If I wasn’t going off trail, I would go with a synthetic base layer (wool just doesn’t work for me), an unlined windshirt, and a o2 rain jacket.
Off trail I have been most happy with the montbell peak. If someone made a light weight eVENT jacket with good ventilation, I think this would be the best option for a shell, but no one is making this yet.
When it turns cold (snow conditions) I do switch to a EPIC jacket (Patagonia Essenshell pullover) when the extra warmth is helpful, and when the extra durable is helpful.
For the head, I have tried a number of options. I agree than the OR Seattle Sombreo is too warm for most conditions. I have tried two things that worked pretty well. The first is a supplex hat with a plastic stiffener. It keeps rain out of my face and drys pretty quickly. In really serious rain I put a plastic cover over it. The other things which works pretty well in moderate rain and tempature is a cloudveil four shadows beany which is made of dryskin. The only thing it lacks is a brim :-(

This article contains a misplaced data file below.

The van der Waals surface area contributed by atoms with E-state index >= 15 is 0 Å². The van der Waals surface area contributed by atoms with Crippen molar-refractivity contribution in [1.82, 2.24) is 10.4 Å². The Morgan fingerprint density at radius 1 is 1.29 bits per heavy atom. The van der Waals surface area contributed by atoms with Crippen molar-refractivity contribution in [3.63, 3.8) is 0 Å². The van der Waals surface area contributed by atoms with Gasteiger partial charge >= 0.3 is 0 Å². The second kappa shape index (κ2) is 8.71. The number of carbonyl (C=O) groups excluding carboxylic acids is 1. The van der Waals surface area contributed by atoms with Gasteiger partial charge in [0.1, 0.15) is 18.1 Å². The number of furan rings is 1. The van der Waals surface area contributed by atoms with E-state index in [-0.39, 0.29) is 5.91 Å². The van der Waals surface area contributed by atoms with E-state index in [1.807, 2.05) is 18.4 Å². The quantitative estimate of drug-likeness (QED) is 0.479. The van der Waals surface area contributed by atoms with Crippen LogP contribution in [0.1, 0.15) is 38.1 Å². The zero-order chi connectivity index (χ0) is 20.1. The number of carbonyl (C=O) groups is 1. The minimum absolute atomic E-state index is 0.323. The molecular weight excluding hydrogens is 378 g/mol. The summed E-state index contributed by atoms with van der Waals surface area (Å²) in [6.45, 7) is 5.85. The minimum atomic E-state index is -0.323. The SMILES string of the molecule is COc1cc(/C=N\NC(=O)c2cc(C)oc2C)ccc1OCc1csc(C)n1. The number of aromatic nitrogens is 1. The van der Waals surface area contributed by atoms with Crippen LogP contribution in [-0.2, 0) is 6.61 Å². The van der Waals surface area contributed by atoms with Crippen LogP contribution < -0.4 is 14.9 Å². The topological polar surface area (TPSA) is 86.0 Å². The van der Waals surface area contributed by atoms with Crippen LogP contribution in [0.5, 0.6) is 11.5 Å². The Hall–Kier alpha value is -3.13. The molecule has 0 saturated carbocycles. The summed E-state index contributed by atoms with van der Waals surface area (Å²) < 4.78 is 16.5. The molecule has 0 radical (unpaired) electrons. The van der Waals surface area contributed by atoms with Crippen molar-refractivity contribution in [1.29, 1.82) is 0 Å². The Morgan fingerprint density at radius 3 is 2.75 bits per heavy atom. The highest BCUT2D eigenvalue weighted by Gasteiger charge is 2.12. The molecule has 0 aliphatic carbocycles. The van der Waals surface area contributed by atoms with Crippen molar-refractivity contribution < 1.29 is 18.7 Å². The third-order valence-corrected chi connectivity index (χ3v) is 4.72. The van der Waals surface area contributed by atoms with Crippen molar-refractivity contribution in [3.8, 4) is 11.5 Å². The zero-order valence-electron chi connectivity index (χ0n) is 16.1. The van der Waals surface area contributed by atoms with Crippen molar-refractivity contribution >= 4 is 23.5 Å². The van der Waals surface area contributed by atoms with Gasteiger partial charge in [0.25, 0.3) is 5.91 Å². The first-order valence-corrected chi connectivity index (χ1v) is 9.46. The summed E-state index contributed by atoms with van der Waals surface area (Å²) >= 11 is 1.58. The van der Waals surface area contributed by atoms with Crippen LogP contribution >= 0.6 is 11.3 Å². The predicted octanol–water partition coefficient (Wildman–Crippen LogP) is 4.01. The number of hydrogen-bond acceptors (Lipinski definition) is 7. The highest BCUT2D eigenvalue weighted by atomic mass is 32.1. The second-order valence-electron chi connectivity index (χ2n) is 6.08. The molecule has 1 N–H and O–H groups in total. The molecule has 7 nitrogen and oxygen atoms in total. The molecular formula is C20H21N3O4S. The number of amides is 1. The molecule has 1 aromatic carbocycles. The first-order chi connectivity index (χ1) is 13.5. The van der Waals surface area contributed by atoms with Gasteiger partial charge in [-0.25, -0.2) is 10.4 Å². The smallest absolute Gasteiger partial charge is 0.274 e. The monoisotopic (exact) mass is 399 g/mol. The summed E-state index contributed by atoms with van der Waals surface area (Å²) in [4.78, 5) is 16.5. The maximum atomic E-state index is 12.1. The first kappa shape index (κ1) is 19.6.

As to waterproof gloves / socks. I have had mostly good luck with sealskinz socks. The only downside with them is when the do get wet on the inside, they take forever to dry. But they have kept my feet dry on a number of trips for several days in a row.
I don’t like the sealzskin gloves. They just aren’t comfortable for me. I use some OR rain mittens, but found that it most conditions they were too warm. I have taken to use Pearl Izumi Encore gloves. They are fairly wind protective, very breathable, water resistant, and dry pretty quickly.Mar 21, 2006 at 10:38 am #1353023
I’ve been curious about the Montbell Peak jacket (or, more specifically, the Breeze Dry-Tec material) for some time. How does the breathability this material compare to eVent or to the various flavors or Gore-Tex?